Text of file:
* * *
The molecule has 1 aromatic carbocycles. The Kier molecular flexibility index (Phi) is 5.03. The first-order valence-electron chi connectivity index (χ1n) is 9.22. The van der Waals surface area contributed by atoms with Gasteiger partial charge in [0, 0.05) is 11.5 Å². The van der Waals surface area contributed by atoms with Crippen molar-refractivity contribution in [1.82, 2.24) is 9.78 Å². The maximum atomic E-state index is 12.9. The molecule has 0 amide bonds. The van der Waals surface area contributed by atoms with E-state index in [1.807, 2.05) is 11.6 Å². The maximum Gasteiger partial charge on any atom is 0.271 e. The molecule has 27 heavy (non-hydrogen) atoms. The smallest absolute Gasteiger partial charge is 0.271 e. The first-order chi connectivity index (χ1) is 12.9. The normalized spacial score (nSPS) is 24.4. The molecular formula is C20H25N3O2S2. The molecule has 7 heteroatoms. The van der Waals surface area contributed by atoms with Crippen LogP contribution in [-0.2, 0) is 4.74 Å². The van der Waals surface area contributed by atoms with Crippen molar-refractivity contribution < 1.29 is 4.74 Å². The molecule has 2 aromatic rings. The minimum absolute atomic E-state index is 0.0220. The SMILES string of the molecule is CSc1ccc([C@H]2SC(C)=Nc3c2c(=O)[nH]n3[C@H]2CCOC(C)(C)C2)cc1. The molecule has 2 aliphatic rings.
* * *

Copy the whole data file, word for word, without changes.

The molecule has 1 aromatic carbocycles. The Kier molecular flexibility index (Phi) is 5.03. The first-order valence-electron chi connectivity index (χ1n) is 9.22. The van der Waals surface area contributed by atoms with Gasteiger partial charge in [0, 0.05) is 11.5 Å². The van der Waals surface area contributed by atoms with Crippen molar-refractivity contribution in [1.82, 2.24) is 9.78 Å². The maximum atomic E-state index is 12.9. The molecule has 0 amide bonds. The van der Waals surface area contributed by atoms with E-state index in [1.807, 2.05) is 11.6 Å². The maximum Gasteiger partial charge on any atom is 0.271 e. The molecule has 27 heavy (non-hydrogen) atoms. The smallest absolute Gasteiger partial charge is 0.271 e. The first-order chi connectivity index (χ1) is 12.9. The normalized spacial score (nSPS) is 24.4. The molecular formula is C20H25N3O2S2. The molecule has 7 heteroatoms. The van der Waals surface area contributed by atoms with Crippen LogP contribution in [-0.2, 0) is 4.74 Å². The van der Waals surface area contributed by atoms with Crippen molar-refractivity contribution < 1.29 is 4.74 Å². The molecule has 2 aromatic rings. The minimum absolute atomic E-state index is 0.0220. The SMILES string of the molecule is CSc1ccc([C@H]2SC(C)=Nc3c2c(=O)[nH]n3[C@H]2CCOC(C)(C)C2)cc1. The molecule has 2 aliphatic rings.